Choice Part 5: Pushing the boundaries?

Edge Hill weren’t the only people to launch a website redesign in the last week. On Monday, the BBC News website had it’s biggest redesign in years. Personally, I quite like the new design but they’ve come under a lot of flak for certain decisions.

Martin Belham blogged 60% of commenters hate the new BBC News design. I’ve read a number of the comments and it’s no exaggeration to say that some people are very unhappy!

There are certain similarities between our new design and BBC News so why did we make the decisions we did?

First up is the move to designing for larger screens. Our old homepage design was fixed width to fit on screens 800 pixels wide. Our new design fills the screen at 1024 pixels wide. Why the change? Over the last few years there has been a massive growth in adoption of LCD screens – these almost all have a native resolution of 1024 or above. Less than 4% of visitors have a screen resolution of 800×600 and that’s going down all the time. On the other hand, over half our users have resolutions above 1024 pixels wide leading to an inefficient use of space.

Homepage 800 pixels wideSo we decided that our design should be aimed at 1024, and after some vigorous internal debate, that we should use some JavaScript magic to create a version for 800×600 as well. So if you’re one of the 3.72% of users with a low resolution, you’ll find that the homepage design is slightly different to normal.

The wider design allows us to add more to the page, but why not design for fluid widths? Fluid layouts are where the web page expands to fill the size of your browser window. We’ve used this technique on content pages and you can still see it on, for example, Faculty pages which aren’t yet in the new template. The theory behind fluid layouts is sound – the user controls how the page looks – but in practice it’s difficult for developers and designers, especially where pages are dynamically generated.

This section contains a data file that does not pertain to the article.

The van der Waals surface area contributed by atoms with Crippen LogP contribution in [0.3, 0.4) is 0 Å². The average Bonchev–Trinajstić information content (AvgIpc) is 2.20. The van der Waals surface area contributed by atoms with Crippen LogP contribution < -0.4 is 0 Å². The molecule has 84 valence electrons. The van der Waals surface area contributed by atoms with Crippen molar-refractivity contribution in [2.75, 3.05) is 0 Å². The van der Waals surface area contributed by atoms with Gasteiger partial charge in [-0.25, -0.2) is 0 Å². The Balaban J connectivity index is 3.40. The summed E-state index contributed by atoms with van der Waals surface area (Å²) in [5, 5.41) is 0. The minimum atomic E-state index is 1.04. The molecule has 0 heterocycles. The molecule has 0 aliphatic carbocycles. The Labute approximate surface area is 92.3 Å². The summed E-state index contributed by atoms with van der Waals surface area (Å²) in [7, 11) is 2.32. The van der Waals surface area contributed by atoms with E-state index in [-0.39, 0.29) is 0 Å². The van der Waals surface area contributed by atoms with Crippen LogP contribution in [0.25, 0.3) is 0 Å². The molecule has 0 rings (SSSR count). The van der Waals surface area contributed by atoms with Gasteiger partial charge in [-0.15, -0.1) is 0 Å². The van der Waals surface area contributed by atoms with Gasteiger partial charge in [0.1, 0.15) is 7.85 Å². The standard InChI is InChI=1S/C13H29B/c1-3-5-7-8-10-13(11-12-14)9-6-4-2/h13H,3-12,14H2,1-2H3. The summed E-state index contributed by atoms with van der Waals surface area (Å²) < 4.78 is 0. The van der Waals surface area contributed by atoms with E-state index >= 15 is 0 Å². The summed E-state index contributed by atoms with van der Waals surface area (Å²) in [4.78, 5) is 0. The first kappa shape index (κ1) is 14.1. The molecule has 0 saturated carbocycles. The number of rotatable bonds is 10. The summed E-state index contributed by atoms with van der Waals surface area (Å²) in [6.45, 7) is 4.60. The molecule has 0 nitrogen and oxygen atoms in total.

Choosing which browsers to support was also a difficult decision for us. There is a careful balance between providing the best user experience for the majority of people or catering for the long tail. The majority of visitors use Microsoft’s Internet Explorer. Over two thirds of IE users are now using version 7 and usage of IE 6 is dropping every month.

So quite late on in the development process we decided to downgrade support for IE 6 to make browsing the site more reliable. The entire site is still accessible but some visual effects are missing. We may be able to reintroduce some of these in the coming weeks, but I would urge anyone still running IE6 to upgrade either to version 7, or another browser such as Firefox, Opera or Safari.

Speaking of Safari, the site also works best with version 3 which despite Apple’s slightly questionable deployment techniques is actually a very good web browser.

I’ll leave it there for now. If you have any comments on the new design, leave a comment, even if you think we’re “turning the Web into a Fisher-Price wonderland for simpletons” πŸ™‚